2019

MEASURE FOR MEASURE

Estimating Uncertainty

Metrological traceability to non-SI units

by Dilip Shah

In the March and May 2015 Measure for Measure columns,1, 2 there was a discussion on measurement challenges and how to report measurements with a degree of confidence by reporting measurement uncertainty to support metrological traceability.

Estimating measurement uncertainty for calibration laboratories can still be a significant effort to support metrological traceability. However, most of the calibration laboratory parameters are common and traceable to the International System of Units measurements, commonly referred to as SI units, after the concepts for estimation are grasped.

For certain test and calibration disciplines, the documented unbroken chain may not be directly traceable to SI units. This may be because there is more than one input to the test method, and the output is a different unit from that of the inputs, which are expressed in units not traceable to SI units. Figure 1 illustrates this measurement process.

Figure 1

There are more combinations for test laboratories for estimating uncertainty than for calibration laboratories. Therefore, the test laboratories face other challenges because they may not have all the output test parameters that are directly traceable to an SI unit.

Take, for example, a pharmaceutical organization that mixes the recipe for a medication. It may mix the ingredients for the recipe by weight or volume. While weight and volume are metrologically traceable, the end result may not be. The end result may be a qualitative or quantitative measure in a different unit. If the end result can be quantified by traditional uncertainty estimation means (traceable to SI Units), the problem may not be as difficult.

If the traditional estimation methods cannot be deployed, the lab may need to participate in a proficiency test or an interlaboratory comparison program to claim the metrological traceability (for measurement not directly traceable to SI units). This requirement is identified in ISO/IEC 17025 Section 5.6.2.1.2.3

When there are many different units of measurement, the uncertainty contributors may be expressed in a unit-less quantity, such a percentage or parts per million. The output result is expressed in the same unit-less quantity.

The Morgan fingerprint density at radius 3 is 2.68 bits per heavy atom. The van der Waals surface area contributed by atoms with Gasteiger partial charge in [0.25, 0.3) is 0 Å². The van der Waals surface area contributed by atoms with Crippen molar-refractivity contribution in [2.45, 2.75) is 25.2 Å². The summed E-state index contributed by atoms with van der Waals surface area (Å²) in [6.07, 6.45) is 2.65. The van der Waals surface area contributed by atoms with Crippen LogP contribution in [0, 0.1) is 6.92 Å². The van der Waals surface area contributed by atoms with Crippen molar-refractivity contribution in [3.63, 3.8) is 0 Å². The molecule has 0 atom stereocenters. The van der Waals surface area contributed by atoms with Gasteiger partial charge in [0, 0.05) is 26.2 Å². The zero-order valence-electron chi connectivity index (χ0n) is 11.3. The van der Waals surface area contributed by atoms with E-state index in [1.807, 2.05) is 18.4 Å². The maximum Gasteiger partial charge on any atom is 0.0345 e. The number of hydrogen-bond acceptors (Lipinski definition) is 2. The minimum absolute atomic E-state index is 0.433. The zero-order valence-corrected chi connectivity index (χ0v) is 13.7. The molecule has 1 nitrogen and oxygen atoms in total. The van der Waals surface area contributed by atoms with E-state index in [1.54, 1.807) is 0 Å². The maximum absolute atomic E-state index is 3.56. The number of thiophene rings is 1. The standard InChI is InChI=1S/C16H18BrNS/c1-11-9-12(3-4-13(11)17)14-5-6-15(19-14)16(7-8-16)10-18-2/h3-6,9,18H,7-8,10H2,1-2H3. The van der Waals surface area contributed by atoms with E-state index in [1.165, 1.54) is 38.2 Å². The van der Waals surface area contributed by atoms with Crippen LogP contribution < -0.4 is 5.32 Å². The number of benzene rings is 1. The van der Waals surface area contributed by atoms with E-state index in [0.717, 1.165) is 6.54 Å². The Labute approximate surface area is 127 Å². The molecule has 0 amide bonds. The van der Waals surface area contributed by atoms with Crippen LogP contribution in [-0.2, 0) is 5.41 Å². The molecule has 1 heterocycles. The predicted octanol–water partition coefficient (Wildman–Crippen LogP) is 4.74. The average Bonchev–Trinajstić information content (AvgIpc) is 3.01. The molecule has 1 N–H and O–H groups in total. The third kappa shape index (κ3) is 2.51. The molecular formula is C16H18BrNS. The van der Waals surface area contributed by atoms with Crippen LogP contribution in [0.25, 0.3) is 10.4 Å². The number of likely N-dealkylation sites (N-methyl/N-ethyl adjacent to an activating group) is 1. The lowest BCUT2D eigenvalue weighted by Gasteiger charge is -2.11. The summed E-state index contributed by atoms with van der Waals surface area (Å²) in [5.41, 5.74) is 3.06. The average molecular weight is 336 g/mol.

If a relationship to the uncertainty contributors can be expressed mathematically to the output result, the repeatability of several simulations with the resultant output quantity can be used to estimate uncertainty. The uncertainty estimation of torque is a good example.

Torque is defined as distance x force. If the distance is defined in meters and the force is defined in Newtons, the resultant torque is in Newton.meters (N.m). Therefore, the uncertainty of torque can be quantified by repeatability of several random simulations of

distance (+/- distanceuncertainty) x force (+/- forceuncertainty).

In this case, all quantities, including the output, are traceable to SI units. However, the technique can be used for non-SI unit output quantities.

In chemical metrology, there is another technique called the Kragten spreadsheet approach, which can be used to estimate the uncertainty. The Kragten spreadsheet can be used to simplify the calculations of partial differentials. The procedure takes advantage of an approximate numerical method of differentiation and only requires knowledge of the calculation used to derive the final result (including any necessary correction factors or influences) and of the numerical values of the parameters and their uncertainties. A future Measure for Measure column will describe and provide an example of using the Kragten spreadsheet method.

Making and reporting a measurement with its associated measurement uncertainty becomes more important as you face the new measurement challenges. Nanotechnology is here, and measurements on a small scale require better tools with more precision and accuracy.


References

  1. Dilip Shah, "Measuring Device Revolution," Quality Progress, March 2015, pp. 46-47.
  2. Dilip Shah, "Measuring Confidence," Quality Progress, May 2015, pp. 46-48.
  3. International Organization for Standardization and International Electrotechnical Commission, ISO/IEC 17025—General requirements for the competence of testing and calibration laboratories, Section 5.6.2.1.2.

Dilip Shah is president of E = mc3 Solutions in Medina, OH. He is the past chair of ASQ’s Measurement Quality Division and past chair of Akron-Canton Section. Shah, an ASQ fellow, is also co-author of The Metrology Handbook (ASQ Quality Press, 2012), and an ASQ-certified quality engineer, auditor and calibration technician.


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